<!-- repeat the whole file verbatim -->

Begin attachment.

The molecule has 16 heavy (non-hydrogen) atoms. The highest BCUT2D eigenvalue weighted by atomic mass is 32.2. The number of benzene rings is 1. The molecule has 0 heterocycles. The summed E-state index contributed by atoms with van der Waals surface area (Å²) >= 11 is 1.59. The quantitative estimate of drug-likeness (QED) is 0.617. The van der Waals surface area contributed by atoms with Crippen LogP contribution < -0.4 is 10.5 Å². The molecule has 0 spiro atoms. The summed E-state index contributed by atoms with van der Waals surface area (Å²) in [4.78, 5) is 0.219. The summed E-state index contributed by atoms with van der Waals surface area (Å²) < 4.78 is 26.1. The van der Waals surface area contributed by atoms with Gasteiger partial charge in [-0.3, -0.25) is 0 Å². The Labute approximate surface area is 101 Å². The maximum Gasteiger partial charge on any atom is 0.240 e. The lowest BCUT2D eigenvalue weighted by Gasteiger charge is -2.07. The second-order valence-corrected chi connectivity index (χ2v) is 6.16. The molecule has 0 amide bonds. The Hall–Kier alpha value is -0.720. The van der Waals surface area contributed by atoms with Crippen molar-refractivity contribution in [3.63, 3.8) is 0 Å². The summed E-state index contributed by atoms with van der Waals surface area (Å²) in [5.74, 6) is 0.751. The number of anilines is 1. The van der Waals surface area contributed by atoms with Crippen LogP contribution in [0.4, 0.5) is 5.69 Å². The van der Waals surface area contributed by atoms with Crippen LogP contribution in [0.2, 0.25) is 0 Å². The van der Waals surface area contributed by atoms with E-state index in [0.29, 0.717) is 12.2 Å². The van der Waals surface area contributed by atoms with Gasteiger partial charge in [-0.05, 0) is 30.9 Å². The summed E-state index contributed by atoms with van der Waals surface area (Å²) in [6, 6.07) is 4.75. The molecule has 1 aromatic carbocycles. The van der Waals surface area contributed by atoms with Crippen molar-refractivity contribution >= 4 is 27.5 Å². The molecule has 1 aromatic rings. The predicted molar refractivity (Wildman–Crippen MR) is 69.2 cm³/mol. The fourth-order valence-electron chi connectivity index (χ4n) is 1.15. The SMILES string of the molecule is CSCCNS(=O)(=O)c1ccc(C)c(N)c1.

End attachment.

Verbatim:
The molecule has 16 heavy (non-hydrogen) atoms. The highest BCUT2D eigenvalue weighted by atomic mass is 32.2. The number of benzene rings is 1. The molecule has 0 heterocycles. The summed E-state index contributed by atoms with van der Waals surface area (Å²) >= 11 is 1.59. The quantitative estimate of drug-likeness (QED) is 0.617. The van der Waals surface area contributed by atoms with Crippen LogP contribution < -0.4 is 10.5 Å². The molecule has 0 spiro atoms. The summed E-state index contributed by atoms with van der Waals surface area (Å²) in [4.78, 5) is 0.219. The summed E-state index contributed by atoms with van der Waals surface area (Å²) < 4.78 is 26.1. The van der Waals surface area contributed by atoms with Gasteiger partial charge in [-0.3, -0.25) is 0 Å². The Labute approximate surface area is 101 Å². The maximum Gasteiger partial charge on any atom is 0.240 e. The lowest BCUT2D eigenvalue weighted by Gasteiger charge is -2.07. The second-order valence-corrected chi connectivity index (χ2v) is 6.16. The molecule has 0 amide bonds. The Hall–Kier alpha value is -0.720. The van der Waals surface area contributed by atoms with Crippen molar-refractivity contribution in [3.63, 3.8) is 0 Å². The summed E-state index contributed by atoms with van der Waals surface area (Å²) in [5.74, 6) is 0.751. The number of anilines is 1. The van der Waals surface area contributed by atoms with Crippen LogP contribution in [0.4, 0.5) is 5.69 Å². The van der Waals surface area contributed by atoms with Crippen LogP contribution in [0.2, 0.25) is 0 Å². The van der Waals surface area contributed by atoms with E-state index in [0.29, 0.717) is 12.2 Å². The van der Waals surface area contributed by atoms with Gasteiger partial charge in [-0.05, 0) is 30.9 Å². The summed E-state index contributed by atoms with van der Waals surface area (Å²) in [6, 6.07) is 4.75. The molecule has 1 aromatic carbocycles. The van der Waals surface area contributed by atoms with Crippen molar-refractivity contribution >= 4 is 27.5 Å². The molecule has 1 aromatic rings. The predicted molar refractivity (Wildman–Crippen MR) is 69.2 cm³/mol. The fourth-order valence-electron chi connectivity index (χ4n) is 1.15. The SMILES string of the molecule is CSCCNS(=O)(=O)c1ccc(C)c(N)c1.